Lime Kiln Falls

Thanks to my friend Bob over at I was made aware of a fairly large waterfall at High Cliff State Park in Sherwood, Wisconsin. He is referring to this as Lime Kiln Falls upper & lower because the main access is directly off the Lime Kiln Trail. I’ve been here before but never even noticed a waterfall – seems the flow here is seasonal and best done in spring after rainstorms.

To find these “falls” look for the large stone ruins covered in graffiti. Not sure if these are old foundations to lime kilns, other buildings, or something else. See the second photo below – best access is taking the trail to the right of these ruins going up.

Upper Falls

Now right at the point where these falls cross the Lime Kiln Trail it doesn’t look like much – just a small flow of water across a few loose rocks and gravel. But this is basically the bottom of the “upper” falls and where it transitions to the “lower” section.

As mentioned before take the trail on the left side for best access. I didn’t know any better and took the worn path on the right side which is quite slippery and dangerous. I do not recommend this!

It was afternoon and the light was harsh, but you can see the upper falls cascading steeply down the cliff side. It’s not very deep or swift but the cliff is very high and has a dramatic view from here.

At the very top is a small picnic area not far off a park road and a small pronounced “falls” down a few feet of stone. Starting the journey from here is good but there is no parking so it’s a long walk.

Looking down the stream flows through another old stone foundation – I’m not sure what these ruins were either but likely something related to the limestone mining operations.

Looking back upwards at this old ruins the stream is quite polluted with deadfall, rocks, and other debris blocking any clear views.

Here is the path I should have taken on the way up. Thankfully going down the proper trail was much easier work.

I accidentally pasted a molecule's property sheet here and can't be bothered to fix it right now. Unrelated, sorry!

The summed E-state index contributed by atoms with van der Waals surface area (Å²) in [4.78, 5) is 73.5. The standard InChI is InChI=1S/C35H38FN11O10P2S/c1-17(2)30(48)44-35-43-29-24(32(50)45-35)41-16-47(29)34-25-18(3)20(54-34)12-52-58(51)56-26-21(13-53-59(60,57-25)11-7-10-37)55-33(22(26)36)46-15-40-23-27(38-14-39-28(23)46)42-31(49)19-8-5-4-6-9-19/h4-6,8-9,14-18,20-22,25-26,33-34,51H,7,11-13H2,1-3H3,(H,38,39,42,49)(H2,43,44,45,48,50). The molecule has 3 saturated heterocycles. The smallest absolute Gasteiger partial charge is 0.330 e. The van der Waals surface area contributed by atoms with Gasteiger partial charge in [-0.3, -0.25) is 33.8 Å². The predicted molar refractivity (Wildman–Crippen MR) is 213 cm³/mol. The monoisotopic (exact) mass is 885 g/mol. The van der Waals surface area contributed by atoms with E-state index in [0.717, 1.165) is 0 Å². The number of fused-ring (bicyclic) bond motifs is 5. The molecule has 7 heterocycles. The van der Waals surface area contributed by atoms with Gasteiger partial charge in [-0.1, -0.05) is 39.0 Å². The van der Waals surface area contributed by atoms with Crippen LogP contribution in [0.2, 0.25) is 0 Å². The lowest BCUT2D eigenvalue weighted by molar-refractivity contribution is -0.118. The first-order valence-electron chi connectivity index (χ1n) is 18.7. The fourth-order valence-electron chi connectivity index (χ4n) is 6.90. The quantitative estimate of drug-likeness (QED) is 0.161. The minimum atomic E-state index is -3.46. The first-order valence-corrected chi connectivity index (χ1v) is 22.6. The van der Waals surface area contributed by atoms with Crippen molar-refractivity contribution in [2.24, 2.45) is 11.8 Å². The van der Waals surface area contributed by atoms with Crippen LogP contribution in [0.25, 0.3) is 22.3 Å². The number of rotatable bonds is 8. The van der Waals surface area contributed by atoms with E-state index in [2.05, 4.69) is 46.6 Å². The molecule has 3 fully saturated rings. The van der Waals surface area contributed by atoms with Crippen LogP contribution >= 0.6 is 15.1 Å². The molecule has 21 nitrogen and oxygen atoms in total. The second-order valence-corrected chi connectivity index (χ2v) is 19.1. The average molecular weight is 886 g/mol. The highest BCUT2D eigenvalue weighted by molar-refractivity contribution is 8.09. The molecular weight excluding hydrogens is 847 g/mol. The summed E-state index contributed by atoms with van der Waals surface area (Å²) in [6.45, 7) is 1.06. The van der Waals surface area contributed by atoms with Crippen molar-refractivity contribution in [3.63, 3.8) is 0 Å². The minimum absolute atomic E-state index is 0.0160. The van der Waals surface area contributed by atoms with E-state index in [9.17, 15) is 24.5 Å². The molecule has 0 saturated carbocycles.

Lower Falls

Back at the Lime Kiln Trail I searched for a way to the “lower” falls section but found nothing obvious. You can see parts of the “falls” here but most views are obstructed by dense brush. Thankfully I found some younger kids coming upwards from the beach which showed me the slippery and dangerous access to climb down just near the graffiti ruins.

Here’s the same stream view from the bottom – you can barely see anything from the lush overgrown brush.

After slipping, sliding, and falling all the way to the bottom I reached a small beachfront on Lake Winnebago. Water levels here, much like most other places right now, seem extremely high.

Sadly as expected the beach is covered in shells of many invasive species. Lake Winnebago has experienced water quality issues for a long time and locals often refer to it as “Lake Winneseptic“.

From the very bottom you get the best view of the “lower” falls section which looks much the same as the “upper” section as it flows across the rocky cliffside.

I spent lots of time playing with cameras and the sun fell low on the horizon – a clear signal it was time to head back & plan my next journey!



Here’s a short video of the falls in action. Enjoy!


Accessing via the Lime Kiln Trail itself is very easy and flat. Hiking from there to the upper falls section can be relatively easy if you take the left path; much more dangerous on the right side while going up. Getting to the very lower falls section is somewhat dangerous due to slippery gravel slopes and no formal trail. Overall not sure I would do this again – really not worth it to see a barely visible waterfall.

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